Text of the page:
The fantasy you can create right-thinking in a population by controlling the literature it consumes is a mistake that has been made by any number of unsavory regimes: it both overestimates and underestimates the power of storytelling. More immediately, once you cede the principle, where does it end — with Dahl’s demonic storytelling energy smoothed over years to a dull domestic hum? Especially given that moral norms will continue to change, especially when you look at a writer whose appeal is so bound up with his questionable worldview as Dahl.
Even in his own age he wasn’t really a modern writer at all. Charlie and the Chocolate Factory, with its cast of grotesque children embodying single personality traits and receiving comeuppances by turn, punctuated by choral interludes from the Oompa-Loompas, is like an early-modern comedy of humors. Dahl’s career-long equation of physical with moral beauty — a particular focus of the edited versions — is as old as the fairy tales from which children’s stories still draw their archetypal power. Princes are handsome, princesses are fair, witches are ugly and monsters are monstrous.
Which is to say, not only where do you end, but where do you begin? Almost every kids’ classic more than thirty years old would be a candidate for the blue pencil. We all know about Enid Blyton’s golliwogs, Tolkien’s orcs and C.S. Lewis’s giving the boys swords and the girls first-aid kits at the final battle. But even in so right-on a writer as E. Nesbit, there’s gender and racial stereotyping all over the place (the Bastable children meet a wheedling Jewish moneylender), and Victorian/Edwardian assumptions about class shape her worlds. Right into the 1980s, sexual objectification and low-key racial othering, as it’s now called, was the norm (Robert Westall’s Futuretrack Five, from 1983, has casual mention of “an old Negress”). Run a Dahl-style edit through the canon of children’s literature and you’ll end up with precious little left, a lot of imaginative specificity lost as collateral damage, and no sense of the history of the canon.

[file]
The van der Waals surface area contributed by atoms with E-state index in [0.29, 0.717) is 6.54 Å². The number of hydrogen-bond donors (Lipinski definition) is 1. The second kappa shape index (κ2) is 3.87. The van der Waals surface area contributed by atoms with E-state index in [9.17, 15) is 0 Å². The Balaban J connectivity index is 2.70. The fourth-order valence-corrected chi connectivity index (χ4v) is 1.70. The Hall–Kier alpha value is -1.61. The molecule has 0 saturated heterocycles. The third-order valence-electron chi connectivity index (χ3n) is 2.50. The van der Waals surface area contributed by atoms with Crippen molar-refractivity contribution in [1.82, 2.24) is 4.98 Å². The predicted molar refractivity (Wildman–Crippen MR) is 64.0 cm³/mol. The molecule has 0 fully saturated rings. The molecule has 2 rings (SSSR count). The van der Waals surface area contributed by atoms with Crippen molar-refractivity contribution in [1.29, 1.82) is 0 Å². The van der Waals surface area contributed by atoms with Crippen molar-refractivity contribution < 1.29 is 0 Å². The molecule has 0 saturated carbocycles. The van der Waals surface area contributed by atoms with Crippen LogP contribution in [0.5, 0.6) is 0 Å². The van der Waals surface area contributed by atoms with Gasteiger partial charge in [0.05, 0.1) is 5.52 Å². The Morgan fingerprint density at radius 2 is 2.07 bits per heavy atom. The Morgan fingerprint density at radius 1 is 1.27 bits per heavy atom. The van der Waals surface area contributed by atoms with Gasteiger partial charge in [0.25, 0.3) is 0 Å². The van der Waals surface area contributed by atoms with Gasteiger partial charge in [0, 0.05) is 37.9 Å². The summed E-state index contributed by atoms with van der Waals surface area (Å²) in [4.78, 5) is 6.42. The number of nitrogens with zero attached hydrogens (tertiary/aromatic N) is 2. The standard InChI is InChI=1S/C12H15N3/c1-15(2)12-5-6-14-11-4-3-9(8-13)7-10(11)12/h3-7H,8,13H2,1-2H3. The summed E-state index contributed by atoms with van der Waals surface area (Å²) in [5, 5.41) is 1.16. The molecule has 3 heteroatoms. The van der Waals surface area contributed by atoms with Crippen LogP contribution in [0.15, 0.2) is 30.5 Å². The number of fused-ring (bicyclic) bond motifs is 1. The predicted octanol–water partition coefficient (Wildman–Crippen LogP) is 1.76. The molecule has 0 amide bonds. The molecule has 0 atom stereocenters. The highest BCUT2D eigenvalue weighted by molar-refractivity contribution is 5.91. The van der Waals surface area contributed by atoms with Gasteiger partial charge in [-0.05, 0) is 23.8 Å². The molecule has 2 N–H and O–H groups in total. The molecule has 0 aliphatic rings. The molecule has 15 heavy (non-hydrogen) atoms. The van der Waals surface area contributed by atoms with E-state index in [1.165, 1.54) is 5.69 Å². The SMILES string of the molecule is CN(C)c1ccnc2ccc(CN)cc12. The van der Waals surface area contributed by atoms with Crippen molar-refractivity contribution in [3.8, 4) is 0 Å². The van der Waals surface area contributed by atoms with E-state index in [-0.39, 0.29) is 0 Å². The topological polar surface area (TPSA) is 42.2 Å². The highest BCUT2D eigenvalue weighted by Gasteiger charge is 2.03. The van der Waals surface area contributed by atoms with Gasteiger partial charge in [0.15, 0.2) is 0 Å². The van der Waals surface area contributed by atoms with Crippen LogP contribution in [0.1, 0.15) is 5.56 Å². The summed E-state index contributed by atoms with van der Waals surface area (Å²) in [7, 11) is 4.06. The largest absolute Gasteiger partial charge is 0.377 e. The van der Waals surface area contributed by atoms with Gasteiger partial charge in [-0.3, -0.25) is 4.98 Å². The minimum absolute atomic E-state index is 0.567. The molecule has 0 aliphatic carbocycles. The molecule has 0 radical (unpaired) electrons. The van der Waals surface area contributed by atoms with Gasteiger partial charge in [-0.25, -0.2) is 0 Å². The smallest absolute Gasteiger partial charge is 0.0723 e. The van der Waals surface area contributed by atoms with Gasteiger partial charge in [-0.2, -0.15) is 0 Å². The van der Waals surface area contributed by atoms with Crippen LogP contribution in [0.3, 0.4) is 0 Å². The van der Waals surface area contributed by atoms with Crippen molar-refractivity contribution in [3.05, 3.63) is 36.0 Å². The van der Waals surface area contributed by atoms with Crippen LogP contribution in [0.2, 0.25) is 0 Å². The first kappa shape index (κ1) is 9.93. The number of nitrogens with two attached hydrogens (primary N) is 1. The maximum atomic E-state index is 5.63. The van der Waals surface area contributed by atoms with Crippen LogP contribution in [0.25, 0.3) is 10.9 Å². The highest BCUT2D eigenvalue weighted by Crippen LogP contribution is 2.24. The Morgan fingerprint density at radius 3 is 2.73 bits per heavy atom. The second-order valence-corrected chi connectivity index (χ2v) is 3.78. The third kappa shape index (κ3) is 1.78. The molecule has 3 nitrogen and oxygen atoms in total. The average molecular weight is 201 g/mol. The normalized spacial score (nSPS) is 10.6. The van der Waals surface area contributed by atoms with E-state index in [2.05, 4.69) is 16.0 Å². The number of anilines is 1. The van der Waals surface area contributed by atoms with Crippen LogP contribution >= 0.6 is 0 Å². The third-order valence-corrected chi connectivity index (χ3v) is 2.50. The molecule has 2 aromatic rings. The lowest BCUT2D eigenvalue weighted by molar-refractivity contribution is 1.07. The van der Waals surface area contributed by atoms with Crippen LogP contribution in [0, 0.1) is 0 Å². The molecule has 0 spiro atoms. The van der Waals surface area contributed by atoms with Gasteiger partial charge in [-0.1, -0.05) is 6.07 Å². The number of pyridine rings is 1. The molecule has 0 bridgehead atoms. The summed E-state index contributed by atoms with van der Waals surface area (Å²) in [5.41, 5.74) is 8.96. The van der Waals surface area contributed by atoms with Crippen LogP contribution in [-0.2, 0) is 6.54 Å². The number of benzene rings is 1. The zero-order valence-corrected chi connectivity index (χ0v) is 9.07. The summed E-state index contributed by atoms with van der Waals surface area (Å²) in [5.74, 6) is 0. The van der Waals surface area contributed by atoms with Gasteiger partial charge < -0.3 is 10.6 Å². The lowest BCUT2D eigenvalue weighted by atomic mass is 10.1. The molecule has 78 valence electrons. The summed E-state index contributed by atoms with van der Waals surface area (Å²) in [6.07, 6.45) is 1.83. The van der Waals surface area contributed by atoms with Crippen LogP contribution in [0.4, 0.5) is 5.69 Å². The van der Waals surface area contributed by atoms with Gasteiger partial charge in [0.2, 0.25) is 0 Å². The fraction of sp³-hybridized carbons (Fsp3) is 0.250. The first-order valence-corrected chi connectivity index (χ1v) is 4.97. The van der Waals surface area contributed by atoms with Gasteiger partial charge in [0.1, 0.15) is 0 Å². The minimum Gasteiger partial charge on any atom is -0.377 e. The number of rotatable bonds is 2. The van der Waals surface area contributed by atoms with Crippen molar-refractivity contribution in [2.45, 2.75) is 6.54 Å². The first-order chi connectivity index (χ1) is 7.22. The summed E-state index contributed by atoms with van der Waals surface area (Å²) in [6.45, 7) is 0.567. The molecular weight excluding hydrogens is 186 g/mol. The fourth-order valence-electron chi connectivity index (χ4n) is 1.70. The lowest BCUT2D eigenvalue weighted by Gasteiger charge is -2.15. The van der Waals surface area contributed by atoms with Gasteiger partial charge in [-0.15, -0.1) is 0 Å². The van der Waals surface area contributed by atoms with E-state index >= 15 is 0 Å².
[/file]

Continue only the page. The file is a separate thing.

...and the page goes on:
Dahl is also, it seems to me, something of a special case. The cruelty in his books isn’t accidental: it’s their special sauce. And it isn’t something that the adult writer imposes on the tender minds of children, whatever the sensitivity reader might fear: it’s something the adult writer draws from those children. The genius of Dahl was that he recognized the streak of cruelty in children because, like so many children’s writers, he had a hotline to his own inner child. His books divided the world into goodies and baddies, and once you were in the latter category you were going to get your lumps. Nobody mourns when Aunts Spiker and Sponge are squashed flat by the giant peach. Bad tempered grandmothers are fair game for unlicensed pharmaceutical experiments. Spoilt, vulgar, greedy children will be traumatized in imaginative ways, and the Oompa Loompas will sing choric songs of celebration. And the protagonist of The Witches, along with his stogie-smoking Norwegian granny, pursues a campaign against these blameless magic-dabbling ladies that is expressly genocidal. Part of Dahl’s readers’ pleasure in the wickedness of his villains is that it licenses the gleeful sadism of their comeuppances.
And there’s the funny thing. Dahl, victim of it though he might be, would have understood the psychological roots of cancel culture very well. Everyone who has ever watched a shaming taking place live on social media can attest to the thrill that adults get when they have decided that their moral righteousness gives them permission to be as cruel as they like.
This article was originally published on The Spectator’s UK website.